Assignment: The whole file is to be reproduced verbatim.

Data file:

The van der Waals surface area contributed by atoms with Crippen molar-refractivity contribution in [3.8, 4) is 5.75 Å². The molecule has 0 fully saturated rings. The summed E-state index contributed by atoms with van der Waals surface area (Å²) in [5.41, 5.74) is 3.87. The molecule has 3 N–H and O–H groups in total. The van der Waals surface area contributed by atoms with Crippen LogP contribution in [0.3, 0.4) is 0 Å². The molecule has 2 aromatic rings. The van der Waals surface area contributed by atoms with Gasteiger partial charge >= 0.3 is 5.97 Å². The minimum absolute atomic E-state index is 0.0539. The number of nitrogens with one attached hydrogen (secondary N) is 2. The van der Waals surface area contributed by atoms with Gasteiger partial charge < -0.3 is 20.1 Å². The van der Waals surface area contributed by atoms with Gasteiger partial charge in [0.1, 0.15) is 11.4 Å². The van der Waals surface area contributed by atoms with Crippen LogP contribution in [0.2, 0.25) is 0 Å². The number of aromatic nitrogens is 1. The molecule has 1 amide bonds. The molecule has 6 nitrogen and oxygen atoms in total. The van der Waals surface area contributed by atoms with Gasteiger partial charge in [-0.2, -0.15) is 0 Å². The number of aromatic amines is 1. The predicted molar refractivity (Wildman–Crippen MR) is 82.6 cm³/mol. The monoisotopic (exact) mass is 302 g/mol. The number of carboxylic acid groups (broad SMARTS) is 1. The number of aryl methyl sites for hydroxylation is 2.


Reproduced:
The van der Waals surface area contributed by atoms with Crippen molar-refractivity contribution in [3.8, 4) is 5.75 Å². The molecule has 0 fully saturated rings. The summed E-state index contributed by atoms with van der Waals surface area (Å²) in [5.41, 5.74) is 3.87. The molecule has 3 N–H and O–H groups in total. The van der Waals surface area contributed by atoms with Crippen LogP contribution in [0.3, 0.4) is 0 Å². The molecule has 2 aromatic rings. The van der Waals surface area contributed by atoms with Gasteiger partial charge >= 0.3 is 5.97 Å². The minimum absolute atomic E-state index is 0.0539. The number of nitrogens with one attached hydrogen (secondary N) is 2. The van der Waals surface area contributed by atoms with Gasteiger partial charge < -0.3 is 20.1 Å². The van der Waals surface area contributed by atoms with Gasteiger partial charge in [0.1, 0.15) is 11.4 Å². The van der Waals surface area contributed by atoms with Crippen LogP contribution in [0.2, 0.25) is 0 Å². The number of aromatic nitrogens is 1. The molecule has 1 amide bonds. The molecule has 6 nitrogen and oxygen atoms in total. The van der Waals surface area contributed by atoms with Gasteiger partial charge in [-0.2, -0.15) is 0 Å². The number of aromatic amines is 1. The predicted molar refractivity (Wildman–Crippen MR) is 82.6 cm³/mol. The monoisotopic (exact) mass is 302 g/mol. The number of carboxylic acid groups (broad SMARTS) is 1. The number of aryl methyl sites for hydroxylation is 2.